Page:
Two days before Opening Day at Coca-Cola Field, the Buffalo Bisons and Toronto Blue Jays announced a two-year extension of their player development contract through the 2018 season.
The agreement was scheduled to expire after this season and the extension was expected throughout baseball circles, with new Toronto President Mark Shapiro saying Friday night prior to Toronto’s home opener “all the reasons are there to continue that relationship.”
“The support we’ve received from the Blue Jays’ player development and front office staffs has been everything we thought it would be and more when we began this partnership four years ago,” Bisons Vice President/General Manager Mike Buczkowski said in a joint statement. “It has truly been a partnership in every sense of the word and we’re looking forward to continued success in growing the baseball corridor from Western New York to the Greater Toronto area.”
The Blue Jays and Bisons first aligned for the 2013 season after Buffalo jettisoned its affiliation with the New York Mets, and the 90-minute drive between Toronto and Buffalo has become a huge convenience for players and front office executives on both sides.
Minor-league PDCs come up for renewal at the end of even-numbered seasons, and teams can sign two- or four-year extensions. The Bisons have long preferred two-year deals to keep their major-league parents on their toes when it comes to restocking the farm.
The Bisons currently have the longest playoff drought in the International League, having not appeared in the postseason since 2005, but are invigorated by the presence of Shapiro. He was the farm director, assistant GM and the GM of the Cleveland Indians when Buffalo went to the playoffs nine times in 11 years from 1995-2005 and won three league championships while an affiliate of the Tribe.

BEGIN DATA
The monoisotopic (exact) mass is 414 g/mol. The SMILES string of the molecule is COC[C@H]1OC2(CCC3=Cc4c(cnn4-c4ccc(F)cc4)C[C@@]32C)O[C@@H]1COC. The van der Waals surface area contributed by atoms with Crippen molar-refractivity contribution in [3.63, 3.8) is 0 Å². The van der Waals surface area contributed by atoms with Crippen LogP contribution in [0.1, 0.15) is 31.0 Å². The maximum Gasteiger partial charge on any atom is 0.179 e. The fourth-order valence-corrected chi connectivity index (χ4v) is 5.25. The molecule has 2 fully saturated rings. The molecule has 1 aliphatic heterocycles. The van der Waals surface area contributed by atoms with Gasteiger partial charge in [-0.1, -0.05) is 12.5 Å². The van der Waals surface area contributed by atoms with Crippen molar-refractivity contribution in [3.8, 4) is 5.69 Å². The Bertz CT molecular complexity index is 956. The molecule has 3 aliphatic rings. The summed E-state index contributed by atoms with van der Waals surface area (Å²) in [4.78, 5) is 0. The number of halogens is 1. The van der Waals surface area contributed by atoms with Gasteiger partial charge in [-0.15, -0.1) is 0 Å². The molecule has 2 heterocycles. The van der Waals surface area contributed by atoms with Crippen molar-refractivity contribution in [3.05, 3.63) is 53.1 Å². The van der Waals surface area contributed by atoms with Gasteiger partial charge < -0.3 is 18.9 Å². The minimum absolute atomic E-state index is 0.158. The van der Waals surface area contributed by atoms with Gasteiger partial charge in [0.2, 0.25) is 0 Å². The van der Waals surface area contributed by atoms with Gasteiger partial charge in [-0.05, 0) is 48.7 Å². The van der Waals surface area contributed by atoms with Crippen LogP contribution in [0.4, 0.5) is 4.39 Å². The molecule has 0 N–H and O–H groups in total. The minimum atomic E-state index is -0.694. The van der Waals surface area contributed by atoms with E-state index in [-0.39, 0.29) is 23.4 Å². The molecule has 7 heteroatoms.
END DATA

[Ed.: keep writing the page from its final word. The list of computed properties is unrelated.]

“We are excited to extend our PDC but more importantly our relationship with the Bisons. The most productive player development relationships are built upon two aligned organizations,” Shapiro said in the statement. “We are appreciative of the dynamic in Buffalo and feel that because of the Rich family, the exceptional front office and support of a great city there is no one we would rather be affiliated with.”
After a long run in Syracuse, the Blue Jays had their Triple-A affiliate in Las Vegas from 2009-2012 and were eager to get back into the International League when the Bisons opted against extending their deal with the Mets.
“When the team was out in Vegas, my understanding was that was a pain,” Jays manager John Gibbons told reporters prior to Tuesday’s game against the New York Yankees. “Now we can hold off on a move until the very end and they can just hop in a car and come up here. And we’ve hit them pretty hard the last couple years, that’s for sure. It’s a huge benefit to us.”
In the first three seasons with the Blue Jays, the Bisons have won 219 games, their most in a three-year span since winning 220 from 2005-2007. The Herd has produced seven International League midseason All-Stars and four postseason All-Stars, including 2015 International League MVP Matt Hague.
Several Bisons have graduated to Toronto and played key roles for the Blue Jays, notably 2014 Buffalo MVP Kevin Pillar, Ryan Goins, Chris Colabello, Marcus Stroman and Aaron Sanchez. There were 12 players on the Blue Jays’ postseason roster last year who had previously appeared for the Herd in Coca-Cola Field.
The Bisons’ paid attendance last season of 551,303 was their best since 2010, and their per-game averages in 2013 (8,273) and 2015 (8,228) were the highest since the Indians left for Columbus following the 2008 season. The team says it has seen double-digit Canadian fan growth as a Blue Jays affiliate when tracking ticket and merchandising sales and Web traffic. Radio broadcasts of several games each year appear on Toronto’s all-sports giant, The FAN 590, and Buffalo team updates, ticket information and merchandise are often available at Rogers Centre.
The Bisons open their home schedule Thursday at 2:05 against Rochester and Shapiro is scheduled to be on hand. Hall of Famer Roberto Alomar, a core member of Toronto’s 1992 and 1993 World Series teams, will throw the ceremonial first pitch.